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Adaptor protein complexes (APs) are evolutionarily conserved heterotetramers that couple cargo selection to the formation of highly curved membranes during vesicle budding. In Saccharomyces cerevisiae, AP-3 mediates vesicle traffic from the late Golgi to the vacuolar lysosome. The HOPS subunit Vps41 is one of the few proteins reported to have a specific role in AP-3 traffic, yet its function remains undefined. We now show that although the AP-3 δ subunit, Apl5, binds Vps41 directly, this interaction occurs preferentially within the context of the HOPS docking complex. Fluorescence microscopy indicates that Vps41 and other HOPS subunits do not detectably colocalize with AP-3 at the late Golgi or on post-Golgi (Sec7-negative) vesicles. Vps41 and HOPS do, however, transiently colocalize with AP-3 vesicles when these vesicles dock at the vacuole membrane. In cells with mutations in HOPS subunits or the vacuole SNARE Vam3, AP-3 shifts from the cytosol to a membrane fraction. Fluorescence microscopy suggests that this fraction consists of post-Golgi AP-3 vesicles that have failed to dock or fuse at the vacuole membrane. We propose that AP-3 remains associated with budded vesicles, interacts with Vps41 and HOPS upon vesicle docking at the vacuole, and finally dissociates during docking or fusion.
Vesicle trafficking is used by eukaryotes to move cargo throughout the cell while maintaining the steady-state membrane and protein composition of each compartment. As there are numerous vesicle trafficking pathways, each step of trafficking (budding, transport, and fusion) should impart specificity. During budding, cytosolic adaptor proteins select specific cargo molecules for incorporation into incipient transport vesicles. Cargo recruitment is coupled to vesicle formation, as many adaptors also recruit an outer-shell coat, such as clathrin, and other proteins involved in membrane deformation (McMahon and Mills, 2004 ; Owen et al., 2004 ).
One family of adaptors, the adaptor protein complexes (APs), consists of four heterotetramers (AP-1, -2, -3, and -4) involved in distinct trafficking pathways within the endocytic system (Owen et al., 2004 ). AP-3 has an assigned role both in higher eukaryotes and in yeast. In metazoans, AP-3 regulates trafficking from early endosomes to late endosomes, lysosomes, and lysosome-related organelles such as platelet-dense granules, melanosomes, and neutrophil granules. In addition, a neuron-specific AP-3 isoform mediates trafficking of a subset of synaptic vesicles (Newell-Litwa et al., 2007 ). In Saccharomyces cerevisiae, AP-3 regulates traffic from the late Golgi to the vacuolar lysosome through a pathway that bypasses the late endosome (Cowles et al., 1997a ,b ; Piper et al., 1997 ; Stepp et al., 1997 ).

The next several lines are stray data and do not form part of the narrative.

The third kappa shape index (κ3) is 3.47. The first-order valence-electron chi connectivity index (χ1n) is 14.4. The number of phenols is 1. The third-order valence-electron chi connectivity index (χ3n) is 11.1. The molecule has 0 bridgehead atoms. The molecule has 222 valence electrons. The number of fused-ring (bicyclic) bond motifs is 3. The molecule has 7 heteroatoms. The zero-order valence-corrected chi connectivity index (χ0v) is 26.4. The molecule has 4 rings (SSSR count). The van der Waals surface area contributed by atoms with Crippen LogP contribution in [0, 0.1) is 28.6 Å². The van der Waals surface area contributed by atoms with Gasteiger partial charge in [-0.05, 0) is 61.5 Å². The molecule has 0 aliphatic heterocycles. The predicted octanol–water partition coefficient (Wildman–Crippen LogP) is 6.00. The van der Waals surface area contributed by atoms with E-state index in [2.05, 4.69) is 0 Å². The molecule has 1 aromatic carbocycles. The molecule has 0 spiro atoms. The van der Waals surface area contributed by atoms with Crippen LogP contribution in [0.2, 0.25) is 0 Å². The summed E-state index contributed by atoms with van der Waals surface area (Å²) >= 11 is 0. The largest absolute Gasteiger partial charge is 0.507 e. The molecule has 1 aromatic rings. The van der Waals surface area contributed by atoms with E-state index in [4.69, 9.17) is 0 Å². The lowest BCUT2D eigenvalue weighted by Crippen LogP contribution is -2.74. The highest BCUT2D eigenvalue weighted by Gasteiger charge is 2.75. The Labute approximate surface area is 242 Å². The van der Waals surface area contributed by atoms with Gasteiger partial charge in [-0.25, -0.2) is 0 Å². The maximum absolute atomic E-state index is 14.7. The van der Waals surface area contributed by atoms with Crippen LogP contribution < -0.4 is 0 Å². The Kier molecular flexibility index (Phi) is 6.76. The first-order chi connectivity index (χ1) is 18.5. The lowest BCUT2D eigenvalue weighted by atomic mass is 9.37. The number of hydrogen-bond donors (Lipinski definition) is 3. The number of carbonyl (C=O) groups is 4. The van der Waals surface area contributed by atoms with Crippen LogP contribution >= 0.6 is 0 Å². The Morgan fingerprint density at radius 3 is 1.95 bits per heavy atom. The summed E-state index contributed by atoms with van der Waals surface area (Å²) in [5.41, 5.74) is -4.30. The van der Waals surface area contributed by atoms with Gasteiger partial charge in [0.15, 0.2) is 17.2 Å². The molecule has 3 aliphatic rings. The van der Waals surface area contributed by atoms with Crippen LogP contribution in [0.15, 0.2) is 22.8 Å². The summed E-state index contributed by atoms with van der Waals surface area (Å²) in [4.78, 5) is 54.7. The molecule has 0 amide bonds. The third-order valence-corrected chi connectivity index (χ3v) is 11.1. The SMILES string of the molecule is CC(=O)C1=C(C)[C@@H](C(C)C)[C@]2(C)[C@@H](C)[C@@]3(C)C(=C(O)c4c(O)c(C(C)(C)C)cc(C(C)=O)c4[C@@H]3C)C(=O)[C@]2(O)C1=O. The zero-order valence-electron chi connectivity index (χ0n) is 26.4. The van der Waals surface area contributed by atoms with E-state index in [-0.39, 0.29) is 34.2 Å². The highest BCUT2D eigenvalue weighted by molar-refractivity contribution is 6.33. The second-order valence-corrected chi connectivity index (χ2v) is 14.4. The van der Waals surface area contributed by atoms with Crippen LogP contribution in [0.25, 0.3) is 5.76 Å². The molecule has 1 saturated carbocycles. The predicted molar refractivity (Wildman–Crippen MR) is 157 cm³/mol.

AP complexes are composed of a small ς subunit, a medium μ subunit, a large conserved β subunit, and a large unique subunit (γ, α, δ, or ε, for AP-1, -2, -3, or -4, respectively). Each of the two large subunits consists of an N-terminal “trunk” domain that interacts with the other subunits, a C-terminal “ear” domain, and a flexible hinge that links the ear to the trunk (Owen et al., 2004 ). The AP-1 and AP-2 ear domains play key roles during budding by recruiting clathrin and other factors necessary for formation of the nascent vesicle. Interactions of AP-3 ears with clathrin and other proteins during budding are not as well characterized (Owen et al., 2000 ; Praefcke et al., 2004 ; Schmid et al., 2006 ).
Besides AP-3, one of the few S. cerevisiae proteins reported to have a specific function in AP-3 trafficking is Vps41. Unlike vps41Δ mutants, which exhibit defects in all trafficking pathways that converge upon the vacuole, two alleles of VPS41 (vps41tsf and vps41-231) were reported to exhibit more selective defects in transport of the AP-3–specific cargo, alkaline phosphatase (ALP), without impairing trafficking through the parallel carboxypeptidase Y (CPY) pathway (Paravicini et al., 1992 ; Cowles et al., 1997a ; Stepp et al., 1997 ; Darsow et al., 2001 ). Both alleles encode single amino acid substitutions within conserved domains of Vps41: domain I (aa 99-231), an uncharacterized domain conserved among Vps41 homologues, and a clathrin heavy chain repeat (CHCR) domain (aa 753-901), which appears to mediate Vps41 self-association in vitro (Darsow et al., 2001 ). Reminiscent of clathrin–AP interactions, the N-terminal region of Vps41 is predicted to fold into a β-propeller and interacts with Apl5, the large δ subunit of AP-3, through its ear domain (Rehling et al., 1999 ; Darsow et al., 2001 ; our unpublished results). This interaction was hypothesized to underlie the ALP trafficking defect of vps41-231 cells, as the vps41-231 mutation abrogates Vps41–Apl5 binding (Darsow et al., 2001 ). Together, these findings prompted the suggestion that Vps41 polymerizes into a clathrin-like outer shell for AP-3 vesicles (Rehling et al., 1999 ; Darsow et al., 2001 ).
Vps41 functions in vacuole fusion as a subunit of the HOPS (homotypic fusion and vacuole protein sorting) docking complex, which is required for both homotypic and heterotypic fusion at the vacuole (Seals et al., 2000 ; Brett et al., 2008 ; Mima et al., 2008 ; reviewed by Nickerson et al., 2009 ). HOPS is composed of the Vps-C core (vacuolar protein sorting class C: Vps11/Pep5, Vps16, Vps18/Pep3, and Vps33), and two vacuole-specific subunits (Vps41 and Vps39/Vam6). The Vps-C core also interacts with Vps3 and Vps8 (paralogs of Vps39 and Vps41) to form the class C core vacuole/endosomal tethering (CORVET) complex at endosomes (Peplowska et al., 2007 ).